Still on my blog-cation. Here's an oldie, but a goodie, a follow-up to last week's post about coupons.
Just a quick story about my adorable child before we get started. It is relevant to today's theme though! Monday evening I quickly grabbed our mail from the box as we were arriving home. I noticed a flyer from Toys R Us so I handed it to Hoss. I asked him what it was and he said "Toys Us." He flipped the flyer over to look at it and said "and a coo-pon." Wouldn't you know it, there was a coupon on there. I'm so proud. My 2 year old is now finding coupons for me! (I have also found some coupons stashed in his hiding places around our house. Maybe Santa will have to bring him a coupon binder for Christmas.)
Alright, so last week we discussed how to accumulate our coupon stash and today we will discuss how to use our coupons.
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The most important way to use your coupons is in a combination of a store's sale. I know, I know, I'm being Captain Obvious here aren't I? But sometimes it isn't that simple. And there are some tricks to get the best deal. For example, sometimes stores who are running a buy one get one free sale will honor a buy one get one free coupon for the same item. When you use both you get both items for free (well, you will probably pay tax).
Or, as is the case with Target, some stores will issue store coupons. Depending on the store's policy, you can typically use a store coupon and a manufacturer coupon (the ones found in the weekly newspaper inserts). At the top of the coupon it will state if it is a store coupon or a manufacturer coupon. The coupons which print at the register at Kroger and Meijer say manufacturer coupon so these are not store coupons, even if the store's name is printed on them.
It is always important to know the store's coupon policy. Unfortunately I have had to remind cashiers and even managers of their own policy when accepting coupons. If you do a google search you can typically find most chain stores' coupon policy. Policies do change and just because it is on the internet it may not be totally correct. If you feel necessary you can email the corporate office of each company and request their current coupon policy so you can be up to date. Plus, some stores will leave the final call on coupons to the store manager so you may still be overruled.
A great way to get the best deal is to shop at the stores that will double coupons. For example, the local Kroger and Meijer stores double coupons up to 50 cents. So if you have a 50 cent coupon for Chex Mix and it is on sale for $1, you will get it for free! As Deb mentioned last week, Meijer will only double two of the same coupon. I have noticed from my experience that if you have different barcodes on coupons you can get around this; however, this may not always be the case.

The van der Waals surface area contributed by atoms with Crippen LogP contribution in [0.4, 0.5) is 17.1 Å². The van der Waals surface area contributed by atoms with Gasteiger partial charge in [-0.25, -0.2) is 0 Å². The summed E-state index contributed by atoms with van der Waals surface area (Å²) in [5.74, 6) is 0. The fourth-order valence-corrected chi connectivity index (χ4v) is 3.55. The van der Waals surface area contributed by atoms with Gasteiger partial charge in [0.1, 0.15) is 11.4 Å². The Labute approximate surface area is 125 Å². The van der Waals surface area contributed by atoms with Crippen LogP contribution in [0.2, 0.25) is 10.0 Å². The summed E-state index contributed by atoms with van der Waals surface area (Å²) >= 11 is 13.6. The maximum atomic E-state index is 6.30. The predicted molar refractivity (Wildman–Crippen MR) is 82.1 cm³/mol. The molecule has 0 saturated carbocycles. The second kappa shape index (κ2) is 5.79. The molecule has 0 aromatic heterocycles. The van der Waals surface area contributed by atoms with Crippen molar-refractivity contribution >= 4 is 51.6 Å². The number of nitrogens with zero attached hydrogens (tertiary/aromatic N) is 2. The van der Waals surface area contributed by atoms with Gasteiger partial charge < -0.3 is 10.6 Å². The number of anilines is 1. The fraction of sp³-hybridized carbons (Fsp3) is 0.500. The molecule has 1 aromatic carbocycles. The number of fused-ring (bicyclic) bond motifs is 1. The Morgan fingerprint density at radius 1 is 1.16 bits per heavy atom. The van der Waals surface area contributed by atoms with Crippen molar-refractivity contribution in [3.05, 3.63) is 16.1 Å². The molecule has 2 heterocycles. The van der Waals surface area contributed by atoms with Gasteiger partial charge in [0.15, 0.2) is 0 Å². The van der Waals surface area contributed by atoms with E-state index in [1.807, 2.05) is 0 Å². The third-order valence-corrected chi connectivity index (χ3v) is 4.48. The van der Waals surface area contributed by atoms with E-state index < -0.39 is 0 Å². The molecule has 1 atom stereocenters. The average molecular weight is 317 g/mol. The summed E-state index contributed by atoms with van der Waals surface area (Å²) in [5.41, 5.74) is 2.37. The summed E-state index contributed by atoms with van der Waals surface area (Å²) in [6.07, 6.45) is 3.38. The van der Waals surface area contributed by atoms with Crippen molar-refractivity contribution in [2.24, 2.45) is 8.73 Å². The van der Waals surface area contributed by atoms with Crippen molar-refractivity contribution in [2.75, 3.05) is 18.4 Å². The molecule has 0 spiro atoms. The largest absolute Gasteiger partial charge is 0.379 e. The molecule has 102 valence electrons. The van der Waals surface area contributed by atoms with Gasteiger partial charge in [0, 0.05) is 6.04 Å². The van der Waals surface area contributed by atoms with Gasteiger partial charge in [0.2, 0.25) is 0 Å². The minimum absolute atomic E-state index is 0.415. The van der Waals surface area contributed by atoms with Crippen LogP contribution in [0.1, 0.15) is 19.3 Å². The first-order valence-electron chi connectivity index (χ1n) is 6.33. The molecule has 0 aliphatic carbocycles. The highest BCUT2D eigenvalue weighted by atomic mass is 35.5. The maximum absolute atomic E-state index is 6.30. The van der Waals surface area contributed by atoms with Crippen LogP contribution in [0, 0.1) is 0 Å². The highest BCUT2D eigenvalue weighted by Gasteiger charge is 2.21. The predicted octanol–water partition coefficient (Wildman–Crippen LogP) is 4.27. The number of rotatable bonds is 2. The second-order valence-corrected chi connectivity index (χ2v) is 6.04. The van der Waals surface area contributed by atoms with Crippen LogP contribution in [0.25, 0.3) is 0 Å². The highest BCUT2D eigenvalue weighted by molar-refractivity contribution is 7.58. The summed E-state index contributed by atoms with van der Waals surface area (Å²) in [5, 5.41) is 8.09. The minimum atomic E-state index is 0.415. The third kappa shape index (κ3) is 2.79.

Be organized. There are several different ways people organize their coupons. As was mentioned in the comment section last week, one of the most popular organizational techniques is to use a 3 ring binder with plastic baseball card sheets that your coupons fit into. I do not use a binder. My technique is very different from most people, but it works for me. Plus, I am a creature of habit and I think changing it up now will be catastrophic for me. I find a large coupon accordian type organizer with seperate sections to be useful. I can fit this in my purse so I always have my coupons with me. I do have more than one organizer. My second one separates several different stores so I can keep up with store coupons as well as put coupons I need to use for that store for the weekly deals.
That leads me to another organizational tip. Make a list and organize your coupons before you get to the store. Check out the ad, search through your coupons and separate the ones you will want to use at each store. I used to have regular envelopes which I had labeled for different stores and I would put the coupons I needed in those. I still took my main coupon organizer with me just in case I found a great sale and I needed a coupon to sweeten the deal. Plus, if I have a list, I often will buy less items as I am on a mission to complete my list instead of wandering aimlessly throughout the store.
And the last organizational tip, get your coupons ready before you reach the check-out. This should not be too diffuclt if you have separated these before you reached the store, but even if I have done this I have still missed coupons. I will usually stop in an empty aisle once I'm done with my list and go through my coupons and make sure I have everything I need to use.
Remember that you are always using coupons at your own risk. You are the one responsible for using the coupon and knowing if you are doing so correctly. Unless I feel as if I am being "cheated" I don't always argue when I am using a coupon. I know every little bit counts, but I try to be a courteous customer. (This is the disclaimer statement my lawyer makes me print). (That was sarcasm if you couldn't tell).